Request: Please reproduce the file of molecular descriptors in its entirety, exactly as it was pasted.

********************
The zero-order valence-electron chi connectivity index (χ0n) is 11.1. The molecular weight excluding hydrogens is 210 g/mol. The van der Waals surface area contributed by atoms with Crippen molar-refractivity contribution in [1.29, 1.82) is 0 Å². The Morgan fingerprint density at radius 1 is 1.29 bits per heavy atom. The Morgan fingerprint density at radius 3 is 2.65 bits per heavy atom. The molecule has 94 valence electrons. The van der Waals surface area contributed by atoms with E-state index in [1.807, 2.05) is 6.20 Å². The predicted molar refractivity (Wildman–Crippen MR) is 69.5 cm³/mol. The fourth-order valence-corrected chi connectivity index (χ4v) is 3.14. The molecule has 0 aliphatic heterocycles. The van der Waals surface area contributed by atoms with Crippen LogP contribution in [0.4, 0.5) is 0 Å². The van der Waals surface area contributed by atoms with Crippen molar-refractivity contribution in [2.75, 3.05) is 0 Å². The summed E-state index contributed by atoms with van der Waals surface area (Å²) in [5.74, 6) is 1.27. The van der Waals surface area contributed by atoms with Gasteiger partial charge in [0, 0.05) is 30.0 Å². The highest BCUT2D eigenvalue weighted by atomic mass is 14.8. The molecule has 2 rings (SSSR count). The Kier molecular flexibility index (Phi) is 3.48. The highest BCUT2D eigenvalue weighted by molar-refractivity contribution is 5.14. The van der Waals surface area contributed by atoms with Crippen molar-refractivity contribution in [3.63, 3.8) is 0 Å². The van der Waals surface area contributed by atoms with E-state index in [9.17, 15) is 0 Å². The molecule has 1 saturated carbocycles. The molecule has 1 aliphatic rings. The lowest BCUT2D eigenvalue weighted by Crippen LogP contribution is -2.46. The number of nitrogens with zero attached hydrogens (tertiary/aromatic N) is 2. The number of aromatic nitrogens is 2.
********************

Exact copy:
The zero-order valence-electron chi connectivity index (χ0n) is 11.1. The molecular weight excluding hydrogens is 210 g/mol. The van der Waals surface area contributed by atoms with Crippen molar-refractivity contribution in [1.29, 1.82) is 0 Å². The Morgan fingerprint density at radius 1 is 1.29 bits per heavy atom. The Morgan fingerprint density at radius 3 is 2.65 bits per heavy atom. The molecule has 94 valence electrons. The van der Waals surface area contributed by atoms with E-state index in [1.807, 2.05) is 6.20 Å². The predicted molar refractivity (Wildman–Crippen MR) is 69.5 cm³/mol. The fourth-order valence-corrected chi connectivity index (χ4v) is 3.14. The molecule has 0 aliphatic heterocycles. The van der Waals surface area contributed by atoms with Crippen LogP contribution in [0.4, 0.5) is 0 Å². The van der Waals surface area contributed by atoms with Crippen molar-refractivity contribution in [2.75, 3.05) is 0 Å². The summed E-state index contributed by atoms with van der Waals surface area (Å²) in [5.74, 6) is 1.27. The van der Waals surface area contributed by atoms with Gasteiger partial charge in [0, 0.05) is 30.0 Å². The highest BCUT2D eigenvalue weighted by atomic mass is 14.8. The molecule has 2 rings (SSSR count). The Kier molecular flexibility index (Phi) is 3.48. The highest BCUT2D eigenvalue weighted by molar-refractivity contribution is 5.14. The van der Waals surface area contributed by atoms with Crippen molar-refractivity contribution in [3.63, 3.8) is 0 Å². The van der Waals surface area contributed by atoms with E-state index in [9.17, 15) is 0 Å². The molecule has 1 saturated carbocycles. The molecule has 1 aliphatic rings. The lowest BCUT2D eigenvalue weighted by Crippen LogP contribution is -2.46. The number of nitrogens with zero attached hydrogens (tertiary/aromatic N) is 2. The number of aromatic nitrogens is 2.